Image 8

  1. Your next page will be your “Table of Contents”. It's very simple. Type out the words “Table of Contents” and below that type your list of simple chapter names. Then go to Windows → Styles → Paragraph Style. Choose “New Paragraph Style”. Name it “Body”. I just changed the font to Ariel. Highlight the body text that you just typed in your TOC and click on the “Body” style that you created assigning it to your text. Then select the “Table of Contents” text and click on “Chapter” under your “Paragraph Styles” and click ok. That assigns the chapter info to the heading of your TOC (Image #9 & #10):

    Image 9Image 10

  2. The third page will be left blank. This is where you can place the automatic TOC, which will be created later on.

  3. Page 4 – Your first “Chapter” Page. You are ready to add your PDFs. Select the page with your curser. The insertion point should start flashing at the top center of the page. Type in the name of your chapter. I chose “Beginning”. Then select the word and go to your “Paragraph Styles” panel and click on “Chapter” style (which you created earlier) to assign the info for the chapter title and click ok. Then make sure your cursor is at the end of the word. This is where you will place the PDF, go to File → Place, find your PDF and place it on the page. Once the PDF is in place... click it to make sure the little “Anchor Icon” is visible at the top of the page. If it is not, then it's not anchored... so delete the image and start over. Go back and “Place” your image again. The insertion point should be selected and flashing, that means the imported image/PDF will be anchored. Remember anchoring is very important. Once that is done... make sure the PDF is still selected and go to your “Objects Styles” panel and click on “Object Style 1” style that you created earlier. That assigns the proper info to the image/PDF. Make sure that you are choosing the object and not the layer behind it, which is the text frame layer. Leave that layer alone. If you accidentally select and assign it a wrong style, just go to your “Object Style” panel (or other panels that you may have clicked accidentally) and make sure the “None” is selected for the text frame layer. Don't forget to save your work as you go along. This is the process for all your “Chapter” pages within your book/magazine.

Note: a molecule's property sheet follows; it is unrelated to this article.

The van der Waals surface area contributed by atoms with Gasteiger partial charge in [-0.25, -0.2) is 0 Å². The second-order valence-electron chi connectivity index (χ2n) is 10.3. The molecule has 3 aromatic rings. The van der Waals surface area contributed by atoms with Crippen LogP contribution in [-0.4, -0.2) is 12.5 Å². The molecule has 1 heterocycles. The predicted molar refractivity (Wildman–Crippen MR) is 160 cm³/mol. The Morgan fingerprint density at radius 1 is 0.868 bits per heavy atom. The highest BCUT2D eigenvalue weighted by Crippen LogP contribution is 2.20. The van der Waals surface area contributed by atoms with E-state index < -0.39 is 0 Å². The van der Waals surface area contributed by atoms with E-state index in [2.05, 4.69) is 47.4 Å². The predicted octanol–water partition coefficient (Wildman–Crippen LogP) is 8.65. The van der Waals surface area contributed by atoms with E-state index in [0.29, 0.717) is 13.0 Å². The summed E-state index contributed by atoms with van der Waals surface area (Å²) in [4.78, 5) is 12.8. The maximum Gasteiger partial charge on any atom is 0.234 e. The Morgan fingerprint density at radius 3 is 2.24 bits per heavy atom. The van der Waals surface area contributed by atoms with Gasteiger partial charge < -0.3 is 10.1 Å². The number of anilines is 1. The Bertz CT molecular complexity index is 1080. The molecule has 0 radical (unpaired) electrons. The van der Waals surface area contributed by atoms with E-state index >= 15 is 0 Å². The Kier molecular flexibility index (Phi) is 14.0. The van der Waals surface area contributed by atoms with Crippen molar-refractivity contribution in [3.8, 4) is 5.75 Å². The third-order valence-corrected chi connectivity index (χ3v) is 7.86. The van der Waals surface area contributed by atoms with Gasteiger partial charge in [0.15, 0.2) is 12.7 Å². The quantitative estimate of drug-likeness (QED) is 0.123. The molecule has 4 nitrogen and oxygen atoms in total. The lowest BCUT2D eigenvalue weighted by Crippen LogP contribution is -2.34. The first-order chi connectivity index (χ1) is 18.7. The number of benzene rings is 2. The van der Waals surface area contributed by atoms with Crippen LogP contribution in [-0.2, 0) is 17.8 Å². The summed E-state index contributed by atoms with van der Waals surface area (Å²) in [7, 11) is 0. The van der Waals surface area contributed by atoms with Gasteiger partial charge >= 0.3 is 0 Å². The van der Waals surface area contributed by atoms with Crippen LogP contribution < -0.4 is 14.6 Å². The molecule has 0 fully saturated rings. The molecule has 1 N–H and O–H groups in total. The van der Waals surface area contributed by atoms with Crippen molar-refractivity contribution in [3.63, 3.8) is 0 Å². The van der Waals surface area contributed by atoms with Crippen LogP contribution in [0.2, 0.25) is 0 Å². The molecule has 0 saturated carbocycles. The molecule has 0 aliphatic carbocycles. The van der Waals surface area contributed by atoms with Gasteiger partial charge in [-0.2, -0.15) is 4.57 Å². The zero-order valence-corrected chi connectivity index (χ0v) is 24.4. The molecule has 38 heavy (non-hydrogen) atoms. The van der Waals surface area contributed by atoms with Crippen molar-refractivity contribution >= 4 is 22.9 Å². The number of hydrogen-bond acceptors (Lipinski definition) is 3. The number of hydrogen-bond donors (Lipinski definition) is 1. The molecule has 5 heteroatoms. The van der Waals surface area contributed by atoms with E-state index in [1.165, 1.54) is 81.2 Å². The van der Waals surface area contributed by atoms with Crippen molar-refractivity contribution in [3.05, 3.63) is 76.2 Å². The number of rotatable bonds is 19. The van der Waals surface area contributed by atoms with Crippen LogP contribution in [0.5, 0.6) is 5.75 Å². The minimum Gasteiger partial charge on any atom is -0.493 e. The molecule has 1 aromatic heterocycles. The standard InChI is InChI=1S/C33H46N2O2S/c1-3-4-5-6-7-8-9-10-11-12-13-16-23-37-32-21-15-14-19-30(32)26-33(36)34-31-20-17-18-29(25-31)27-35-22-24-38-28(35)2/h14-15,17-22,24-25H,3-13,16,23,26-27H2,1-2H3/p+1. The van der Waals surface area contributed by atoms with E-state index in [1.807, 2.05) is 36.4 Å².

1. For your Chapter titles you will also need a “Text Anchor” assigned to each one. You cannot assign a Chapter title to a text box or a .jpg or PDF. The internal TOC will be generated form these Text Anchors. Make sure your “Chapter” word (text) is selected, in this case my is “Beginning”. Go to Windows → Interactive → Hyperlinks. This brings up yet another panel window that handles your links. With the word selected go to the tiny box at the top of the panel window and select “New Hyperlink Destination”. Make sure it is set for “Text Anchor” and with the correct name of your Chapter title. Click ok and you're finished. For each Chapter title that you create you will have to set an anchor point like this. Image 11, 12 & 13):

Image 11Image 12

Image 13

  1. Page 5 and Succeeding Pages (non-chapter pages). These pages do not need text. You will just add 1 PDF per page. Select the page and make sure your curser is flashing at the top of the page to insure that it will be anchored, then go to File → Place and choose your first page PDF. Make sure the import PDF is still selected and then go to your “Objects Styles” panel and select “Object Style 1” to assign the proper info to the PDF, making sure the bottom “Text Layer” (or layer behind the PDF) is not assigned the wrong style info. The text layer should have a “None” style chosen for it, if nothing at all. This is the process for all your non-chapter pages in your publication.

  • *Remember each “Chapter” name has to have a “Paragraph Style” assigned to it and an “Anchored Text”.

  • *Each PDF or object has to have an “Object Style” assigned to it.

  • *Each text layer should not have an assignment or make sure it is marked “none”.

  1. Now for safety sake, add one blank page at the very end of your publication. I have run into problems with different 3rd party apps that for some reason will rearrange your pages. For example one app would put my TOC page at the end of my magazine, along with a few other weird glitches. You may or may not have that problem... just to be safe put a blank page at the end. But with luck you may not need it.